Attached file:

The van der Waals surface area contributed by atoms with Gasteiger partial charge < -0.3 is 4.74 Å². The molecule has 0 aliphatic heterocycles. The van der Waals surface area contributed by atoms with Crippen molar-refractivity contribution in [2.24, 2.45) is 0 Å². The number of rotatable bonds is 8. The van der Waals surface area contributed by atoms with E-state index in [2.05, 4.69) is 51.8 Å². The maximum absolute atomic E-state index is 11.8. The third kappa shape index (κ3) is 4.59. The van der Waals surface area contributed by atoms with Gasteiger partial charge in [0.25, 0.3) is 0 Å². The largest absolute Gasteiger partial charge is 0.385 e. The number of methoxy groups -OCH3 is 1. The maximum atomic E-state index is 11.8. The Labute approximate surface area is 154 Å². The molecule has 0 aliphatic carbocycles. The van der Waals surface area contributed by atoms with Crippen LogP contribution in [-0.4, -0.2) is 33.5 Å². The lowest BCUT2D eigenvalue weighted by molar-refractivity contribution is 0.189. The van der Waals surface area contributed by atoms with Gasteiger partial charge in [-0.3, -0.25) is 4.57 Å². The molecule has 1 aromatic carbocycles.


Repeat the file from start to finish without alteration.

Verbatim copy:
The van der Waals surface area contributed by atoms with Gasteiger partial charge < -0.3 is 4.74 Å². The molecule has 0 aliphatic heterocycles. The van der Waals surface area contributed by atoms with Crippen molar-refractivity contribution in [2.24, 2.45) is 0 Å². The number of rotatable bonds is 8. The van der Waals surface area contributed by atoms with E-state index in [2.05, 4.69) is 51.8 Å². The maximum absolute atomic E-state index is 11.8. The third kappa shape index (κ3) is 4.59. The van der Waals surface area contributed by atoms with Gasteiger partial charge in [0.25, 0.3) is 0 Å². The largest absolute Gasteiger partial charge is 0.385 e. The number of methoxy groups -OCH3 is 1. The maximum atomic E-state index is 11.8. The Labute approximate surface area is 154 Å². The molecule has 0 aliphatic carbocycles. The van der Waals surface area contributed by atoms with Crippen LogP contribution in [-0.4, -0.2) is 33.5 Å². The lowest BCUT2D eigenvalue weighted by molar-refractivity contribution is 0.189. The van der Waals surface area contributed by atoms with Gasteiger partial charge in [-0.3, -0.25) is 4.57 Å². The molecule has 1 aromatic carbocycles.